One can minimize the risk of losing a hand by betting big on it. This has two potential flaws, however. One is that you scare off opponents who are on a draw. That is, people who are hoping that the flop or the turn or the river will improve their hand will fold rather than calling your bet. You can win this way, but you won’t win as many chips as you would if opponents had called your smaller bets and you wound up with the strongest hand.

The other problem with betting big is that your opponent can call you and win, either because she or he started off ahead or because the community cards helped her or him. This can be true when you bet small, too, but at least in that case you can abandon the pot with relatively minimal losses.

At any rate, just by betting small enough that my opponent could see first the flop and then the turn, I was taking a risk. So when the turn came out— a three, I believe, which I didn’t perceive as causing me any potential trouble — I declared all in.

My foe called me right away, which surprised me. I showed my pocket fives. “I have three of a kind,” I said, somewhat tentatively.

“I have a straight,” she said gleefully, revealing the two and four of hearts. “And I need one card for a straight flush.”

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Regional championships, Aug. 27, 2016: Part 1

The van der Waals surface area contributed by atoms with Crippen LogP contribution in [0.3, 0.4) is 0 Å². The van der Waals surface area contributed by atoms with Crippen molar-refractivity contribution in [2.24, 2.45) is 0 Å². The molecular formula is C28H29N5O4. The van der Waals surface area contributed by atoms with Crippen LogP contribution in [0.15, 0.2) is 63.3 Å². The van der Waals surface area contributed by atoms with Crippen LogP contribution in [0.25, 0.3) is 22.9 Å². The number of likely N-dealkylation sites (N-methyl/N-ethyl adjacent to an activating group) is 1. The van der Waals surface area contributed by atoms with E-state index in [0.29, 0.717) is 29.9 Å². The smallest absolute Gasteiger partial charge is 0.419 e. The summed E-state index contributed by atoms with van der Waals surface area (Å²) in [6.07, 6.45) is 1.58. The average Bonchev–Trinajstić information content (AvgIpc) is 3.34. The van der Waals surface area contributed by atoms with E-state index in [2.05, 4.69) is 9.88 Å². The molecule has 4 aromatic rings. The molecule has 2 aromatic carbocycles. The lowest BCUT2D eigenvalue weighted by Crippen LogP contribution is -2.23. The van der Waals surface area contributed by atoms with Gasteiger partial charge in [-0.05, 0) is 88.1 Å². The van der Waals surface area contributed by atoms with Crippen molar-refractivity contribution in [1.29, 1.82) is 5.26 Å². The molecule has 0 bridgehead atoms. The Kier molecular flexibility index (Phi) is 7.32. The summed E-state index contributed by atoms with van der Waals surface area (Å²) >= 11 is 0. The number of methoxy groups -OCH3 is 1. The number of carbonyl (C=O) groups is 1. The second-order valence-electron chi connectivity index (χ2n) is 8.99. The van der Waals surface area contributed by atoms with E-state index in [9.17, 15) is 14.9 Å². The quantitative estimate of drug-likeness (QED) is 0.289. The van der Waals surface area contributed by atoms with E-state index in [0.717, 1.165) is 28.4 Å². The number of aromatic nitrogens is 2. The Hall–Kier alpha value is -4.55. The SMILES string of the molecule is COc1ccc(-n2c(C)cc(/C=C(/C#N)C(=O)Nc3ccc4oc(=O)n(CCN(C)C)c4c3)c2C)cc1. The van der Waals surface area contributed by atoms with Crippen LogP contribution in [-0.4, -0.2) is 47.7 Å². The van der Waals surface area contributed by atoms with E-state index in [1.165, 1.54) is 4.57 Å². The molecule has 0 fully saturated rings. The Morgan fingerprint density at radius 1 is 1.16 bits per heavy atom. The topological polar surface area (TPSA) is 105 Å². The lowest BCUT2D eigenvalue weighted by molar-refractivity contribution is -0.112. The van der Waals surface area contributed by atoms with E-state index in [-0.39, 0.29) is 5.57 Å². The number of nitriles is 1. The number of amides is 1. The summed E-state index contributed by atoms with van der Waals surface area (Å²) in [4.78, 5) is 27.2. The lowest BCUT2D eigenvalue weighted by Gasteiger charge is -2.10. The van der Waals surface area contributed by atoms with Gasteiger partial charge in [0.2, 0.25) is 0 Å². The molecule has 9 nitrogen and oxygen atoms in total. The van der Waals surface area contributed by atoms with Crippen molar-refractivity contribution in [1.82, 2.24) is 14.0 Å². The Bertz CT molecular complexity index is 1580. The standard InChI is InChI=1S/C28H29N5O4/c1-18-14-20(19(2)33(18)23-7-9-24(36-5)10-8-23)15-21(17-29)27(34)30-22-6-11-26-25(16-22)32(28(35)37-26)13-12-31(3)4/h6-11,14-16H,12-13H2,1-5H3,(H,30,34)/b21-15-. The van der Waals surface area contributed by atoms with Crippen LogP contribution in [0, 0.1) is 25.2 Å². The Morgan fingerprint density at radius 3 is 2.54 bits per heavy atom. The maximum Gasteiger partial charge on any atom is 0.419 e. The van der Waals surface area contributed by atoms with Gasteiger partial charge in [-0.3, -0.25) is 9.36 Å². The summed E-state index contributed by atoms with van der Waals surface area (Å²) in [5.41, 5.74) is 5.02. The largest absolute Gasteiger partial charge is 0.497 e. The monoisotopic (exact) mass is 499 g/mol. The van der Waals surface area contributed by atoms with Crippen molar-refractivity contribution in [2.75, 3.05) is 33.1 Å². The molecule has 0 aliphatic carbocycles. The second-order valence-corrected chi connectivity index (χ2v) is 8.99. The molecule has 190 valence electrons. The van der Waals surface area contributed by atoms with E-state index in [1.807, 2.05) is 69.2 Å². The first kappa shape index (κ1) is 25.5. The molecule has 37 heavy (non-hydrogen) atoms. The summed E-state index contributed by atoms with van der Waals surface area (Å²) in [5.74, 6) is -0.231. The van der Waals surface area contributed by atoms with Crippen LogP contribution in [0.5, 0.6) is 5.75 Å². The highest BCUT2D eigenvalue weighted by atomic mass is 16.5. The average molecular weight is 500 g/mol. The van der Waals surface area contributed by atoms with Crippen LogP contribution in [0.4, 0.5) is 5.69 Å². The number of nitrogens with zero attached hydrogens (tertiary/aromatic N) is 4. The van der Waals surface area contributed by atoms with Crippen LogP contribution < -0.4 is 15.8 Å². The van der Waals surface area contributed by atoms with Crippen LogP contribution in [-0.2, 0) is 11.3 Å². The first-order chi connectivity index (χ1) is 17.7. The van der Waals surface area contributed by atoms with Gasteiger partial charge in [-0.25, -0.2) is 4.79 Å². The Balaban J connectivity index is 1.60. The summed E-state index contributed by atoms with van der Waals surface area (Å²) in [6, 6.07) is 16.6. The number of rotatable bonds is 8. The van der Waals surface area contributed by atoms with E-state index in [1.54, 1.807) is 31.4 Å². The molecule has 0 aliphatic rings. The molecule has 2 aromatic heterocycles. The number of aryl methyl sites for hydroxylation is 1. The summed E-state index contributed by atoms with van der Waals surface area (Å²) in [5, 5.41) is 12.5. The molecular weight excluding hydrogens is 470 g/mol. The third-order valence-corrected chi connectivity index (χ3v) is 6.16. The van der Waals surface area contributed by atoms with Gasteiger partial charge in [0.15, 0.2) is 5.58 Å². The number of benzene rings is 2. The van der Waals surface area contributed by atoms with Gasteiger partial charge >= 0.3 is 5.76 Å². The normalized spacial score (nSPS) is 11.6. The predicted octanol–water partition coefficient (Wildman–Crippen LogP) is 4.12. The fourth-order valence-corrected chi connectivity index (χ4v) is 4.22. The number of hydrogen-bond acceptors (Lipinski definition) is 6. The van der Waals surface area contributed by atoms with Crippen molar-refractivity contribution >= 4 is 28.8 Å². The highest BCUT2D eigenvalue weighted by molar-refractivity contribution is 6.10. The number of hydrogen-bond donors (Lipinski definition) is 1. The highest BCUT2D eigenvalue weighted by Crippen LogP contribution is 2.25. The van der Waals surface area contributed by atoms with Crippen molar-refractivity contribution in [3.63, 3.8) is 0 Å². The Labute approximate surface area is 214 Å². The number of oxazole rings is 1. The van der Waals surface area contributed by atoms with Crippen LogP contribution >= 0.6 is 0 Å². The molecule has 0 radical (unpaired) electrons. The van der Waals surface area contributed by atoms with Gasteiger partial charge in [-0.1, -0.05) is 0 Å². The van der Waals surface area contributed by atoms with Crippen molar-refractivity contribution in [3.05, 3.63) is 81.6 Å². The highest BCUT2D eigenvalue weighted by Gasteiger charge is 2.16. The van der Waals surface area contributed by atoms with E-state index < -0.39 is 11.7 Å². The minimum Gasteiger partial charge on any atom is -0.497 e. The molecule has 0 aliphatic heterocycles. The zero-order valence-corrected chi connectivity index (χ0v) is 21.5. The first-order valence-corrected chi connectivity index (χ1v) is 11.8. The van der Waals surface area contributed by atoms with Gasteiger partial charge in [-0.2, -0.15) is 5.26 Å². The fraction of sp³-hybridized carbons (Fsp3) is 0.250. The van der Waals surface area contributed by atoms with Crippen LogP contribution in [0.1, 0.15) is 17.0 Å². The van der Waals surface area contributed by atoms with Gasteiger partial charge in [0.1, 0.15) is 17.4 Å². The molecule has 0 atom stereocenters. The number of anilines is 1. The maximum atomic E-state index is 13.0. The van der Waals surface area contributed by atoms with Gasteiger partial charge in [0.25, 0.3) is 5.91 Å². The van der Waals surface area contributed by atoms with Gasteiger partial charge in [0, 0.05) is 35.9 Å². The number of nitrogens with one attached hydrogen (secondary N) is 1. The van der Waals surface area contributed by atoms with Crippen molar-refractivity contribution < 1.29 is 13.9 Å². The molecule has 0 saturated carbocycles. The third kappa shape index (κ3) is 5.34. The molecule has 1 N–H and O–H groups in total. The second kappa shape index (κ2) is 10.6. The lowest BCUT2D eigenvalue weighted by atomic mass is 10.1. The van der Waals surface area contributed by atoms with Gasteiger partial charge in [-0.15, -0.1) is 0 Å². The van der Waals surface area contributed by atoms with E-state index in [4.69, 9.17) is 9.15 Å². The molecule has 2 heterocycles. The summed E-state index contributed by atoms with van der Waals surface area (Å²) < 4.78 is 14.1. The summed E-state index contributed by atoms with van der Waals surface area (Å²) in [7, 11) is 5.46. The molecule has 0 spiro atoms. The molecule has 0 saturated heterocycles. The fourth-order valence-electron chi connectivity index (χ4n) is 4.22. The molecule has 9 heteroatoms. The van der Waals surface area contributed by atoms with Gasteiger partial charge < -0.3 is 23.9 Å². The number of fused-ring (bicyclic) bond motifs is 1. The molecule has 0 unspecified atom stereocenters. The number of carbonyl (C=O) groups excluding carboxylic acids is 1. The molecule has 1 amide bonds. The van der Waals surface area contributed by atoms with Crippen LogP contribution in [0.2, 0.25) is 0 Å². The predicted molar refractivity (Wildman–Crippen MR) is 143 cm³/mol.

September 2, 2016

By Matthew E. Milliken
Sept. 2, 2016

About two years ago, I wrote about my victory in a satellite tournament at a regional championship. I finished 34th out of 285 players in the actual main event, which was the best I’d finished in the regionals…

Until last weekend.

After yet another unremarkable performance in the satellite games (I placed in the top 20 once, at 13th, which yielded a thoroughly pedestrian 9,000 points), I arrived at the second-floor hotel ballroom a little after 2 p.m. on Saturday, Aug. 27. They organizers opened up a new table, No. 25, in what they call “the Pit” — the final three tables that would be used as the event approached its conclusion. I ended up sitting among several players I didn’t recognize and three I did. One of these familiar faces belonged to a fairly wild player, and I started salivating over the prospect of engaging this person in a one-on-one hand.